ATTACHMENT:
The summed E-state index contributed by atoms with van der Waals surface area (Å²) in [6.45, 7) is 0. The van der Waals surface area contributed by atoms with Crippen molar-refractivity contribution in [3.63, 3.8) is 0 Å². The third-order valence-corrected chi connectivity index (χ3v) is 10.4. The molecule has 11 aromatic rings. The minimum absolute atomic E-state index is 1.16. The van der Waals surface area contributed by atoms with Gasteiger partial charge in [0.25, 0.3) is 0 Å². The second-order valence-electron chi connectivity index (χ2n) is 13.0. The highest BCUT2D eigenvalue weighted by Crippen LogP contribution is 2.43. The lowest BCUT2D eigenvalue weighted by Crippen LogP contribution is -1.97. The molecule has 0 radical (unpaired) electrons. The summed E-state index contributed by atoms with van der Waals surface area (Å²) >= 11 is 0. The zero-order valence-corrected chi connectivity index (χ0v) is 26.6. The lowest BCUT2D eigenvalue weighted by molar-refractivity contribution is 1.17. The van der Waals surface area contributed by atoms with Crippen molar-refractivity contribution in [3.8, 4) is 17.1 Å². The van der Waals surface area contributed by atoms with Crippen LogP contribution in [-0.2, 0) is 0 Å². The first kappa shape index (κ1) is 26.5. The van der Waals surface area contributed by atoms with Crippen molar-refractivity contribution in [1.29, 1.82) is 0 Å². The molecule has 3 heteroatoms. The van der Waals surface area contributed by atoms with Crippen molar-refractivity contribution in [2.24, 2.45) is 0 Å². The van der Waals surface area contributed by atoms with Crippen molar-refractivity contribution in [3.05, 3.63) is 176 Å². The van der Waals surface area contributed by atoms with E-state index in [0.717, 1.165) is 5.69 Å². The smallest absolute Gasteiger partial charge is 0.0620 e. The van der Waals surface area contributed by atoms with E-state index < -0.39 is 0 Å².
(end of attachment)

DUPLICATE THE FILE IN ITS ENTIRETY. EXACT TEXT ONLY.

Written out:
The summed E-state index contributed by atoms with van der Waals surface area (Å²) in [6.45, 7) is 0. The van der Waals surface area contributed by atoms with Crippen molar-refractivity contribution in [3.63, 3.8) is 0 Å². The third-order valence-corrected chi connectivity index (χ3v) is 10.4. The molecule has 11 aromatic rings. The minimum absolute atomic E-state index is 1.16. The van der Waals surface area contributed by atoms with Gasteiger partial charge in [0.25, 0.3) is 0 Å². The second-order valence-electron chi connectivity index (χ2n) is 13.0. The highest BCUT2D eigenvalue weighted by Crippen LogP contribution is 2.43. The lowest BCUT2D eigenvalue weighted by Crippen LogP contribution is -1.97. The molecule has 0 radical (unpaired) electrons. The summed E-state index contributed by atoms with van der Waals surface area (Å²) >= 11 is 0. The zero-order valence-corrected chi connectivity index (χ0v) is 26.6. The lowest BCUT2D eigenvalue weighted by molar-refractivity contribution is 1.17. The van der Waals surface area contributed by atoms with Crippen molar-refractivity contribution in [3.8, 4) is 17.1 Å². The van der Waals surface area contributed by atoms with Crippen LogP contribution in [-0.2, 0) is 0 Å². The first kappa shape index (κ1) is 26.5. The van der Waals surface area contributed by atoms with Crippen molar-refractivity contribution in [1.29, 1.82) is 0 Å². The molecule has 3 heteroatoms. The van der Waals surface area contributed by atoms with Crippen molar-refractivity contribution in [2.24, 2.45) is 0 Å². The van der Waals surface area contributed by atoms with Crippen molar-refractivity contribution in [3.05, 3.63) is 176 Å². The van der Waals surface area contributed by atoms with E-state index in [0.717, 1.165) is 5.69 Å². The smallest absolute Gasteiger partial charge is 0.0620 e. The van der Waals surface area contributed by atoms with E-state index < -0.39 is 0 Å².